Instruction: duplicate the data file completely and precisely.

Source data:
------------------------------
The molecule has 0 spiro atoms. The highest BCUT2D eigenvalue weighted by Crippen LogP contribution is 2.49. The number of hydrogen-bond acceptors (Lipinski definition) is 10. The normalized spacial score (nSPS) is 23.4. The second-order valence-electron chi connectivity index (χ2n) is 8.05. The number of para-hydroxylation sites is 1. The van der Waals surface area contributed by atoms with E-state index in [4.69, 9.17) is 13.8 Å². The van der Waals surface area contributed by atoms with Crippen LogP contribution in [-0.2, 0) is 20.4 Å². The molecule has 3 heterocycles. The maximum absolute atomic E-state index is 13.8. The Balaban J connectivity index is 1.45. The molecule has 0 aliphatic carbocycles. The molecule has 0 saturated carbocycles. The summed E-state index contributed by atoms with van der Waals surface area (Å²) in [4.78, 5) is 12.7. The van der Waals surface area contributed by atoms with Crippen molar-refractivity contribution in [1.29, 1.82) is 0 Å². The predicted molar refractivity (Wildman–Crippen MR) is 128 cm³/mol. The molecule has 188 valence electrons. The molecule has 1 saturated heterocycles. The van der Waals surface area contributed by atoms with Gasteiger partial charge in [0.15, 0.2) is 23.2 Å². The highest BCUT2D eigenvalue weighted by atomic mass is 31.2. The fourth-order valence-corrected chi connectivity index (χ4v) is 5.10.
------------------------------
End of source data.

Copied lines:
The molecule has 0 spiro atoms. The highest BCUT2D eigenvalue weighted by Crippen LogP contribution is 2.49. The number of hydrogen-bond acceptors (Lipinski definition) is 10. The normalized spacial score (nSPS) is 23.4. The second-order valence-electron chi connectivity index (χ2n) is 8.05. The number of para-hydroxylation sites is 1. The van der Waals surface area contributed by atoms with E-state index in [4.69, 9.17) is 13.8 Å². The van der Waals surface area contributed by atoms with Crippen LogP contribution in [-0.2, 0) is 20.4 Å². The molecule has 3 heterocycles. The maximum absolute atomic E-state index is 13.8. The Balaban J connectivity index is 1.45. The molecule has 0 aliphatic carbocycles. The molecule has 0 saturated carbocycles. The summed E-state index contributed by atoms with van der Waals surface area (Å²) in [4.78, 5) is 12.7. The van der Waals surface area contributed by atoms with Crippen molar-refractivity contribution in [1.29, 1.82) is 0 Å². The predicted molar refractivity (Wildman–Crippen MR) is 128 cm³/mol. The molecule has 188 valence electrons. The molecule has 1 saturated heterocycles. The van der Waals surface area contributed by atoms with Gasteiger partial charge in [0.15, 0.2) is 23.2 Å². The highest BCUT2D eigenvalue weighted by atomic mass is 31.2. The fourth-order valence-corrected chi connectivity index (χ4v) is 5.10.